Which author(s) (past or present) would you invite to dinner?
William Boyd would be there, Lindsey Davis who writes the Falco and Flavia Albia Roman detective series and Pliny the Younger who not only knew a great deal about his world, but also liked a good gossip!
What do you do when you’re not writing? Do you have any hobbies or passions?
Reading is an obsession, plus, if you’re a writer, reading is part of developing your professional skills, so I’m not counting that! I enjoy swimming, gardening and drinking our local wine here in France.
How important is it to have your historical facts right and are there any instances when you would bend history to fit your story?
I mostly write alternative history, such as INCEPTIO which I’m celebrating here, so I’m outside the standard historical timeline before I type a word! However, in Roma Nova, I’ve striven to build a historically logic and consistent world. As reader, I dislike historical inaccuracy and always search for the author’s historical note after the story. A few days, even even months’ change here and there can sometimes help the narrative, but if they’ve played around with accuracy, e.g. tomatoes at a 14th century picnic, a Regency novel character saying ‘Yeah, right’ or they haven’t explained an obvious anomaly, it diminishes my enjoyment of the story and I probably wouldn’t read another one of theirs.
Last year when I wrote JULIA PRIMA, a standard historical novel set in 370 AD (which gained an HNS Editors’ Choice mention), I applied my MA History tutor’s often repeated injunction to find three sources for any ‘fact’. With huge gaps in sources and those sources written by a select group (educated, usually upper class, men), I can’t guarantee there are no historical errors in JULIA PRIMA. I follow writing friend Conn Iggulden’s advice that if we can’t find the facts after our best research, then we must fill in the gaps as intelligently as possible. Historical fiction should entertain the reader and possibly prompt them to find out more, but it shouldn’t betray their trust.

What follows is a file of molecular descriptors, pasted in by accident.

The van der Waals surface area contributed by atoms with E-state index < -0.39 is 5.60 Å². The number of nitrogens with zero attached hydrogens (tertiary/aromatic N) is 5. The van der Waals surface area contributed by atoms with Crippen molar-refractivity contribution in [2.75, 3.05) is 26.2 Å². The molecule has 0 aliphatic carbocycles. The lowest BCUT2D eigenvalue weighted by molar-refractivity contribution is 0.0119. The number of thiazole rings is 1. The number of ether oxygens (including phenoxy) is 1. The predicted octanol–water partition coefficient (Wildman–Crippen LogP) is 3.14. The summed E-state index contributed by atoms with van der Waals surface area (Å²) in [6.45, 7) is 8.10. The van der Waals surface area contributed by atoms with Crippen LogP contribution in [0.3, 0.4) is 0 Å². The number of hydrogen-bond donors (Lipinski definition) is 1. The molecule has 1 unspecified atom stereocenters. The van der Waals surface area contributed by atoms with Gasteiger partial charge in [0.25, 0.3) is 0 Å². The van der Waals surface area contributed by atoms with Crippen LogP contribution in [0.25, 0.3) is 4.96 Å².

Can you give novice writers some tips (do’s/don’ts)?
Persist! And be prepared to take constructive criticism. Producing a book is a team effort, and picking a good cover designer and editor is essential.
What are your future plans as an author?
I’m a third of the way through a sequel to JULIA PRIMA, hopefully getting to the pivotal date of 395 AD this time. When I set out to write the historical foundation story of Roma Nova in the late fourth century, I thought it would all be in one book. Like many good intentions, that didn’t happen. Next year, I may tackle the third in my contemporary French espionage series. Plenty of work lies ahead!
Social media links:
Connect with Alison on her Roma Nova site: https://alison-morton.com – Facebook author page: https://www.facebook.com/AlisonMortonAuthor – Twitter: https://twitter.com/alison_morton – Alison’s writing blog: https://alisonmortonauthor.com – Instagram: https://www.instagram.com/alisonmortonauthor/ – Goodreads: https://www.goodreads.com/author/show/5783095.Alison_Morton
Alison’s Amazon page: https://Author.to/AlisonMortonAmazon – Newsletter sign-up: https://www.alison-morton.com/newsletter/
Thank you for a fascinating interview, Alison and congratulations on the 10th Anniversary release of INCEPTIO